Saturday, October 5, 2013


Abandoned in an empty apartment without food and water, Bibi has found a new Mom who is taking her across continents.

Anybody affirming that all human beings are equal or similar is delusional. This may be true on the physical level as we all belong to the same animal species, the so called “homo sapiens”, but certainly we are not all equal  on the spiritual and moral level. While some humans are callous, insensitive and capable of the most abominable acts of cruelty, others are caring, altruistic and compassionate.  If Bibi could talk, she would definitely agree with my statement as in her life she has experienced both the cruelty of some humans and the caring compassion and love of others.

On a January evening in 2009, we got one of the many daily “cat calls”, that is one of the many calls asking us to take in some strays or some cats someone wants to give up. The caller was frantically asking us to take under our care an apparently young, but very overweight, all white cat that had been left behind in an empty apartment by some tenants moving out.  The caller did not have any idea on how long the poor  cat had been there without food and water. The tenants had apparently moved out days before and the superintendent had found the cat that evening  when entering the apartment to prepare it  for the following  day  scheduled showing  to new prospective tenants. The cat was found curled up inside an open closet and she was barely moving. 

It is heart wrenching to think about the anguish, terror, hunger, thirst and desperation that the poor cat must have experienced. She was curled up, like embracing herself, waiting to die, we were told. We had to take that cat under our care, there was no doubt about that, but where to put her?

The cat had to be seen by a vet, but it was after hours and since she had eaten the food offered to her, it is was clearly not an emergency.  Cats in liver failure refuse to eat any food. That was a good news. The caller agreed to take the cat in her house and to keep her in a quiet room, but only for a few days.

The following day, after having been seen by a vet and undergoing some diagnostics  that revealed  just slightly higher than normal liver values, the cat was transferred to the  most reliable foster home we had at that time: to Beverley Smith’s. Bev accommodated the cat, now called Bibi, in a heated second floor porch where she could enjoy a great view of Bev’s  large and tranquil treed front yard. Bibi settled in very comfortably in Bev’s  home, she became a very affectionate and playful cat. Unfortunately , she never grew accustomed to share her space with other cats and  she had to be kept separate from them at all times.  Bev tried to spend  as much time as possible in Bibi’s room  and she often commented how sad she felt to have to leave Bibi alone. Bibi would run to Bev for affection as soon as Bev entered her room and used to sit on the other side of the door waiting for Bev’s next visit.
ORA’s volunteers took Bibi to several adoption events, but nobody was interested in her and, on her part, Bibi never showed any interest for any prospective adopter. She was happy where she was and Bev would have kept her indeterminately.   Unfortunately in June 2011, Bev suddenly died.  For the first week after Bev’s death, I boarded Bibi at the vet as I could not think of any foster home where Bibi could have a room for herself. Then I remembered having recently received an interesting fostering application from a young woman, living in Mississauga, who had been extensively involved in cat rescue in her native Brazil. She was now living in a condo with her husband, completely pet-free. That seemed as the ideal situation. Bibi would have had the run of the entire condo on her own with no other cats or dogs in sight. Fernanda, the fostering applicant, accepted without hesitation to foster Bibi and her knowledge of cats has proven very valuable in controlling Bibi’s weght.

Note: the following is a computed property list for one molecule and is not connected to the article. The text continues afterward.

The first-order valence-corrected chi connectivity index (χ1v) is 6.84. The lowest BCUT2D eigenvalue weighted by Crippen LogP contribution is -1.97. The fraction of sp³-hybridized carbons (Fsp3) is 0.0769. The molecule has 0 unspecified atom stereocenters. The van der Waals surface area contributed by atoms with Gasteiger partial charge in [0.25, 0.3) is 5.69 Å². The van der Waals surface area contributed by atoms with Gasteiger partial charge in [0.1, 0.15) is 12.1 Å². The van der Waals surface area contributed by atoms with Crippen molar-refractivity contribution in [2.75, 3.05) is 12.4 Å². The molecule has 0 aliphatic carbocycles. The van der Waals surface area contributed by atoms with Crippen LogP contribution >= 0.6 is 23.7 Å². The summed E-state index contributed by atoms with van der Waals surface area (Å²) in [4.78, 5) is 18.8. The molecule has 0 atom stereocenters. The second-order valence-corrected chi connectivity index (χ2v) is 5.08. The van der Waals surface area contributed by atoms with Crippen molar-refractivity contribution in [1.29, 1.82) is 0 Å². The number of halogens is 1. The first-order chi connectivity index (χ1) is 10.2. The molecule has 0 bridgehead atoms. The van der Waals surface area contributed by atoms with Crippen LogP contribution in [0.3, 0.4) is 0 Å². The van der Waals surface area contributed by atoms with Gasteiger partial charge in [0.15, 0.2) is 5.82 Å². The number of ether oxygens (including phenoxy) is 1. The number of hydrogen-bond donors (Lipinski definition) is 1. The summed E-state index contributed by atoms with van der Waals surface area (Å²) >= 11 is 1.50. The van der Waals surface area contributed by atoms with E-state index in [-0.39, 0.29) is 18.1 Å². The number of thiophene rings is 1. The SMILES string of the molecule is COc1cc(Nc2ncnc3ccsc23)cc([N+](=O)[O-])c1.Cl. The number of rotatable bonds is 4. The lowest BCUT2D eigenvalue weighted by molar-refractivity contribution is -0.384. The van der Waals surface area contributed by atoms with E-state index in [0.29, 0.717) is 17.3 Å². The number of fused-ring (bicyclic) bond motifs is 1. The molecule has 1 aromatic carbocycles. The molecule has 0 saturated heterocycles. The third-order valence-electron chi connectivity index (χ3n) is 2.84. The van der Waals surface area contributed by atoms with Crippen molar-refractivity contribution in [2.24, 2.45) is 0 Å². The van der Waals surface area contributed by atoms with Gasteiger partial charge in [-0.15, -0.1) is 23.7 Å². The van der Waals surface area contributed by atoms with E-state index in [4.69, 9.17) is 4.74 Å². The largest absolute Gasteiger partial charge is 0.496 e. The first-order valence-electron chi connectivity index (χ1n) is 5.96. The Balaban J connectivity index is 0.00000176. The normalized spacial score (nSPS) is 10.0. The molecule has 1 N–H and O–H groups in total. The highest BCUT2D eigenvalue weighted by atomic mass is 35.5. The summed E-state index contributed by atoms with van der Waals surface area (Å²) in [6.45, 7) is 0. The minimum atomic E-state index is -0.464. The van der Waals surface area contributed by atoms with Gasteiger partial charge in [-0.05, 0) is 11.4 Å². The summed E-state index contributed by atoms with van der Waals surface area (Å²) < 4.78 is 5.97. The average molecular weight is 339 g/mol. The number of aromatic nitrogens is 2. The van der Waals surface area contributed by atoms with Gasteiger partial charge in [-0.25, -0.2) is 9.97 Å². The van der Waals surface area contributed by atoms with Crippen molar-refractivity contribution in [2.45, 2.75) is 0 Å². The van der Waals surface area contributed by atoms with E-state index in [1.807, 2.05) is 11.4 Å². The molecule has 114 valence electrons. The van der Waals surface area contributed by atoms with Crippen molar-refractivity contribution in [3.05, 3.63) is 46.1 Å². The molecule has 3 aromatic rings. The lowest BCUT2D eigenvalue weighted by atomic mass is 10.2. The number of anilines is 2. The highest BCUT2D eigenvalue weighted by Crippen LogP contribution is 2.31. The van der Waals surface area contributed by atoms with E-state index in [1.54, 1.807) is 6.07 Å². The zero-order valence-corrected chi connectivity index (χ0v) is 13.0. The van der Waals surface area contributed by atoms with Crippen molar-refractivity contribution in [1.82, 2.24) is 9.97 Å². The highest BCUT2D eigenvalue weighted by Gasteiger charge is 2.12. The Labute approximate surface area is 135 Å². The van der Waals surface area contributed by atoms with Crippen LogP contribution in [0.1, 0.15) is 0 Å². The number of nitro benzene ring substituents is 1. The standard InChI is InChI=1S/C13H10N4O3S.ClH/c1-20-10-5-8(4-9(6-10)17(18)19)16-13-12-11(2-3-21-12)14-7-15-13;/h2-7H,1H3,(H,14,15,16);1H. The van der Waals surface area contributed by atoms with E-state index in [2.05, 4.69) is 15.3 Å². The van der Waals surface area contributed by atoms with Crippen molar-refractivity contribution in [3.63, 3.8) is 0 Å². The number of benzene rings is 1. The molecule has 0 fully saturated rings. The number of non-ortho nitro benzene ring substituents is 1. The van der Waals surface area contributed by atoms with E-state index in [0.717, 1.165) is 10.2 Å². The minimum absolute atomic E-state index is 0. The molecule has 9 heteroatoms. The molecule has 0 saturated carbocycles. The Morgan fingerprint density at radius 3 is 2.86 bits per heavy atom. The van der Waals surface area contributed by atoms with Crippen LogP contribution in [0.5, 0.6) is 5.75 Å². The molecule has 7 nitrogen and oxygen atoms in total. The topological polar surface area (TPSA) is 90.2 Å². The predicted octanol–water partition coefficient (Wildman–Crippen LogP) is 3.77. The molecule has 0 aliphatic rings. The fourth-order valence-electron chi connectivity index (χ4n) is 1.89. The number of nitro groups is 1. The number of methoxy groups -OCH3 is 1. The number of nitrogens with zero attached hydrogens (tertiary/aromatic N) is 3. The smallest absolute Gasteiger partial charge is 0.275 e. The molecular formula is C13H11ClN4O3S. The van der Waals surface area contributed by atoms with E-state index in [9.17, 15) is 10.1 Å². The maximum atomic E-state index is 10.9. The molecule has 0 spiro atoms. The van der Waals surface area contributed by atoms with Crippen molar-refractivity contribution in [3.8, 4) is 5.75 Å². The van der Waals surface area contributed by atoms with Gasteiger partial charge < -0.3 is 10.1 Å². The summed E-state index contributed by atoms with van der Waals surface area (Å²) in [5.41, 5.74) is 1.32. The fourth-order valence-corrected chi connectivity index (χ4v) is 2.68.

Bibi has become  Fernanda’s  baby. She is extremely bonded to her new Mom and so happy to be Fernanda’s  only cat, or at least Fernanda’s only Canadian cat.  As life is always full of twists and turns for some people, so is for some cats. For Bibi there are more changes on sight. Fernanda is returning to live in Brazil and of course she is bringing  Bibi with her.
Tomorrow, Sunday, October 6th is a big day for Bibi. She will board the plane who will take her on a ten hours flight to Brazil.  Fernanda has taken all possible measures  to make the flight easy on Bibi. Bibi’s special carrier was bought much in advance and Bibi has grown accustomed to refuge in it like in her little den. Also Bibi will not travel in the cargo section, but on the cabin, close to her Mom.
Back in Brazil, Fernanda will take over again her volunteer rescue work, that has been continued in the meantime  by Fernanda’s mother and by her associates. There is an endless number of cats and dogs who need help there, but she is planning to live with one only cat, her all snow white Canadian Bibi.

We at ORA wish a wonderful trip and a wonderful life in Brazil to Fernanda and to our Bibi.

Sunday, August 18, 2013


Time fades memories, but the teachings and lessons we receive from people we love and esteem remain undeletable in our minds and influence our actions for life on a conscious or on an unconscious level.

My father was born on August 18, 1913.  Today is the centenary of his birth. I remember him as an extraordinarily intelligent man, who although had a “scientific mind”, as it is to be expected from an engineer, also had a variety of eclectic interests such as theatre and politics and  he was not afraid to show his emotions. I remember my father often shedding tears during moving film scenes, which never failed to rise benevolently humorous comments from my mother and from me.